Try and search for an answer to your question before posting. This will make it easier to find what you want in the future.

That being said, I am merging the thread from YonkersBaja with the previous one on the same subject.


Edited by BajaSaeAdmin - Feb/02/2010 at 12:37pm
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okay, sorry about that.
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Post Options Post Options   Thanks (0) Thanks(0)   Quote CobraCommander Quote  Post ReplyReply Direct Link To This Post Posted: Feb/08/2010 at 10:14am
Our team has made a custom axles for our car as well, we have a Kawasaki differential and use the Polaris outer.

We simply use a tube sleeve for our extension, I'm pretty sure it's 1" .120 wall to start but gets turned down to a little less on the lathe to save some weight. We simply weld the tube and two rosets on each end and have never broken anything. Well except for the cv's but that's another story...

Plenty of strength and simple.
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Post Options Post Options   Thanks (0) Thanks(0)   Quote scotty82 Quote  Post ReplyReply Direct Link To This Post Posted: Mar/24/2010 at 3:11pm

We have a team doing some testing on our VAR4340 axles .

Hopefully things will go good and we can offer them as a kit with common CV joints.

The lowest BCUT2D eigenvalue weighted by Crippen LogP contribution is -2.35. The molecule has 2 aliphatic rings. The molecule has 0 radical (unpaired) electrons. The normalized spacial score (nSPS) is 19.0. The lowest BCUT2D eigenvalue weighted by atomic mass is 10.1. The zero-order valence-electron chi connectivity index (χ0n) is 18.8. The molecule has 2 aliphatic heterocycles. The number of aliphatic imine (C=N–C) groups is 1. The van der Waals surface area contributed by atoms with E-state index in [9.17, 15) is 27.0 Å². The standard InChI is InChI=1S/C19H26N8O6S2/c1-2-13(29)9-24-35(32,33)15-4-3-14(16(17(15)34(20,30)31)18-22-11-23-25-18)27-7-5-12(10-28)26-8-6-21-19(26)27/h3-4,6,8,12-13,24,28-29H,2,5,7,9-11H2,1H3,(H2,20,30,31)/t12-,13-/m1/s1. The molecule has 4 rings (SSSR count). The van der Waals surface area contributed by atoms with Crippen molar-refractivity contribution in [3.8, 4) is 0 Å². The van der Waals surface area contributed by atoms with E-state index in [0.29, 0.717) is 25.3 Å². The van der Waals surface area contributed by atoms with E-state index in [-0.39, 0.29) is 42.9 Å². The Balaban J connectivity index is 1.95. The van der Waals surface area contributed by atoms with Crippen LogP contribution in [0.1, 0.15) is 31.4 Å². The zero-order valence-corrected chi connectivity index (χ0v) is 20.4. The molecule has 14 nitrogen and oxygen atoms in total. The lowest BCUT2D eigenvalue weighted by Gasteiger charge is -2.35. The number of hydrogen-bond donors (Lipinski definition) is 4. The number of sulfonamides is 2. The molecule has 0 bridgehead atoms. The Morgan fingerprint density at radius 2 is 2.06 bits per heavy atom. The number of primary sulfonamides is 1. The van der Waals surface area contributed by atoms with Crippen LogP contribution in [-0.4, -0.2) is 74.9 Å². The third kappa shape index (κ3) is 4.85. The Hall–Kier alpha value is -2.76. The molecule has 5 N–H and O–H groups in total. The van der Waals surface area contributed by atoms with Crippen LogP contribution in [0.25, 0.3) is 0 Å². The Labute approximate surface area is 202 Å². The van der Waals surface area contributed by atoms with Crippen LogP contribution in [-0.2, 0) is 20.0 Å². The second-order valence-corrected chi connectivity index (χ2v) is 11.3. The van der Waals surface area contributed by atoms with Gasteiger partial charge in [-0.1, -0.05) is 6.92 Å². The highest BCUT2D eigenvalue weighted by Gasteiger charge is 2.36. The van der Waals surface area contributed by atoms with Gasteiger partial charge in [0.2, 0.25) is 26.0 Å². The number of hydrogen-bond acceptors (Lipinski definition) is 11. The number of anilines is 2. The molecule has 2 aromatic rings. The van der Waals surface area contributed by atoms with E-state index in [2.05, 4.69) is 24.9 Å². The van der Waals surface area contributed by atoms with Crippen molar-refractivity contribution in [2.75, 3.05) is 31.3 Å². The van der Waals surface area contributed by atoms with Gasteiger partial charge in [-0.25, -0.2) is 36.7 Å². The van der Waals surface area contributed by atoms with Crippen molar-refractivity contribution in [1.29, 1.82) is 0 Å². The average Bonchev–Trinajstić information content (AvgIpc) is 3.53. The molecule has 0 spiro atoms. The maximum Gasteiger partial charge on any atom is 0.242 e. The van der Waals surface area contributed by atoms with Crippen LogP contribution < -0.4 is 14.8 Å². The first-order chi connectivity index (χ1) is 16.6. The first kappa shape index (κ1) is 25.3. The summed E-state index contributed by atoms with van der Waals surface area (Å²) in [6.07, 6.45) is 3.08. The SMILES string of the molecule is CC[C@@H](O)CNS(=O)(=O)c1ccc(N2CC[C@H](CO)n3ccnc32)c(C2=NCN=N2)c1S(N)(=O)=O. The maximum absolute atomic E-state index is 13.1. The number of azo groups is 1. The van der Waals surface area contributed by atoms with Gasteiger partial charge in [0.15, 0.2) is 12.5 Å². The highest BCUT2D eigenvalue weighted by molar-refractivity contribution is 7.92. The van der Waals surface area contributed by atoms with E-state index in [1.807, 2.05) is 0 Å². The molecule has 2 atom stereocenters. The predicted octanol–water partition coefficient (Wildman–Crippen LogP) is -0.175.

It will be pretty much like what we do in FSAE. A series of around 4 differant axles sizes
with 2 inches of spline on either end so they can be cut , and circlip grooves machined in them according to your track widths.
 
 
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Post Options Post Options   Thanks (0) Thanks(0)   Quote J.Cremer Quote  Post ReplyReply Direct Link To This Post Posted: Jun/10/2010 at 9:02pm
Hey guys I'm new to the forum and to baja.

This is a little off topic but just wondering if anyone has dimensions for sportsman 300 polaris axles or any other polaris axles you might be running. Looking for length of the axle, cv's, and stubs at each end so I can figure out what kind of suspension travel I will be able to get out of the setup. 

Also does anyone know the max angle that the cv's can handle, we measured a sportsman 500 at 27 degrees at ride height .
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Post Options Post Options   Thanks (0) Thanks(0)   Quote ErikHardy Quote  Post ReplyReply Direct Link To This Post Posted: Aug/10/2010 at 4:32pm
Axle Experts,
 
We plan on cuttin and extending the polaris axles, and before we have a go at one I'd like to ask a few questions. What precautions or processes were enfourced before making making the cut (we plan on cutting them at roughly 45 degrees as mentioned before)? What thickness would be recommended for the extension rods? After welding and making sure the axle is within tolerances, any heat treating? Some have mentioned they have not heat treated afterward and have been fine, doe sthis still hold true?
 
-Erik
 
 
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Post Options Post Options   Thanks (0) Thanks(0)   Quote adrive7 Quote  Post ReplyReply Direct Link To This Post Posted: Aug/10/2010 at 4:41pm
We didn't heat treat ours, and some of them weren't even terribly straight. None broke after switching to the 45 degree method.